© Foundation Systems Hawaii, Inc. 2018

GEOTECHNICAL DISTRESS FACTORS

Water

The soil that your foundation rests on can be exposed to water in many different ways. The physical characteristics of each soil determine the ability to withstand water. Water can erode the soil out from under your house causing it to settle. Water also affects the bearing capacity of the soil that the foundation rests on. Your first line of defense against foundation movement is proper drainage.

Soil Conditions

The most common and undesirable soil condition, here in Hawaii, is expansive clay soil. The expansive properties allow the soil to shrink and swell with the changing moisture content. This soil type has the ability to shift your structure, creating cracks in the concrete slabs, walls, etc... When a structure is supported by various soil conditions, the house may move differentially. The amount of movement can vary from one half to the other. If the foundation system is not properly designed, the differential movement may cause damage to the foundation and structure.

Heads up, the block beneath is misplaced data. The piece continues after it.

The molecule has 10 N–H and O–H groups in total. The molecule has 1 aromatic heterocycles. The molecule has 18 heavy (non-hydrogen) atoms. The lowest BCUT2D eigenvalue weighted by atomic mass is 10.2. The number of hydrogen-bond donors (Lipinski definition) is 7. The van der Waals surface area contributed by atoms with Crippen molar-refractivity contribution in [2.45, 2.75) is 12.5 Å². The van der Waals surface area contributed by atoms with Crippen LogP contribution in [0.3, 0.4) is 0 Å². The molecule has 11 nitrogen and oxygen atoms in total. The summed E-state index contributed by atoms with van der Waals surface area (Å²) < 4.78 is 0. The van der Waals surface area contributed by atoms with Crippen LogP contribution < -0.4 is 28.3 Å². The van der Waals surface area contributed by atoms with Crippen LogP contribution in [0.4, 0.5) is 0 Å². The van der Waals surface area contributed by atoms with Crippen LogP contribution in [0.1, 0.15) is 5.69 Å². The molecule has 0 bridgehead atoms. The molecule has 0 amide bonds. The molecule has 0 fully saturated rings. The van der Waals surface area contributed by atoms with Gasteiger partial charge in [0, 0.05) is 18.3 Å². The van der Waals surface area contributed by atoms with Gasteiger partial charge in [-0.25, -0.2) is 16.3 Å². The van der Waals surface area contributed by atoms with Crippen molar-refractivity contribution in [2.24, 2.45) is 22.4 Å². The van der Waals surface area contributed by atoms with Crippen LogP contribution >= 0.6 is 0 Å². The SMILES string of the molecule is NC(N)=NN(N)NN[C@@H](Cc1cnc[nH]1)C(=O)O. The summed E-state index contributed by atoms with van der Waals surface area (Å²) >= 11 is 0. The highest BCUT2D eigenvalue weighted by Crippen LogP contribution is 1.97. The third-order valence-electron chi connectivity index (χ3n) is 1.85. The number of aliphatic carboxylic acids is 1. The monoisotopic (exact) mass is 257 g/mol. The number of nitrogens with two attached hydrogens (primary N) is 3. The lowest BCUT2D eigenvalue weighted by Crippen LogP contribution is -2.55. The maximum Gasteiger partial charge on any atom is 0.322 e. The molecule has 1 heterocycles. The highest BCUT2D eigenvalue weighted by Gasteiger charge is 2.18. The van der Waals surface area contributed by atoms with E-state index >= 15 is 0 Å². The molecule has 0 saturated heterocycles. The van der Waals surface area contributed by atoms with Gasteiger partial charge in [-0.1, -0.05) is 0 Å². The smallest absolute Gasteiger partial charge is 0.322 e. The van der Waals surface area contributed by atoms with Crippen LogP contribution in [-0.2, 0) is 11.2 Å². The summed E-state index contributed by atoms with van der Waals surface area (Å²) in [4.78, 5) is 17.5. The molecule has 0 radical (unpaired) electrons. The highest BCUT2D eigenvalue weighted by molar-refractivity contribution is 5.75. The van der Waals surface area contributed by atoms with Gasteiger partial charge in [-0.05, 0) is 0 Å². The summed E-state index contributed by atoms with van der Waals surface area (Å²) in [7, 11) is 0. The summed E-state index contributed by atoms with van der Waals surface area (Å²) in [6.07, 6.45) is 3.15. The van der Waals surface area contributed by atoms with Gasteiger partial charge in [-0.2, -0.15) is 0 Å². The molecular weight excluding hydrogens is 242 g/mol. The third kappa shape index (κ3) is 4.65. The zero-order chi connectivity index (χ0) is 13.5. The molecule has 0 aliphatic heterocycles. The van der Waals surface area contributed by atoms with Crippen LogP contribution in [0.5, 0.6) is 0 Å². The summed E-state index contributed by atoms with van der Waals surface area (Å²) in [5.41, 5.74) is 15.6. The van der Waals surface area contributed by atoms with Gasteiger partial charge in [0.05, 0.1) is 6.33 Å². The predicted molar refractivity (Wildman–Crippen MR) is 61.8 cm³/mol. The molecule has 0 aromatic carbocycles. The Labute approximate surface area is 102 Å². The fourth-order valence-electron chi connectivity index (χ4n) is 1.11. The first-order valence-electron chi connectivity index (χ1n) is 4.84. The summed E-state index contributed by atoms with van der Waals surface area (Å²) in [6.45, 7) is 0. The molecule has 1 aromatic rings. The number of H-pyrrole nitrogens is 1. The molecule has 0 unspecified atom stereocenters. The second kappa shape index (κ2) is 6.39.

Slope Creep

Slope creep is the action of soil moving down a hillside.  Slope creep can be caused by different reasons, such as weathering or poor preparation of fill soil. The soil movement is typically very slow, but overtime the results can be severe and damaging.

Other Factors

Improper fill and/or compaction, tree root decay, poor drainage, under slab plumbing, inferior construction.

Recognizing Geotechnical Distress

Cracks in concrete, interior walls, brick and hollow tile, sticking windows and doors, roof leaks, separations at joints, sunken and uneven floors, cracked tile/flooring, walls that are buckled or bowed.  
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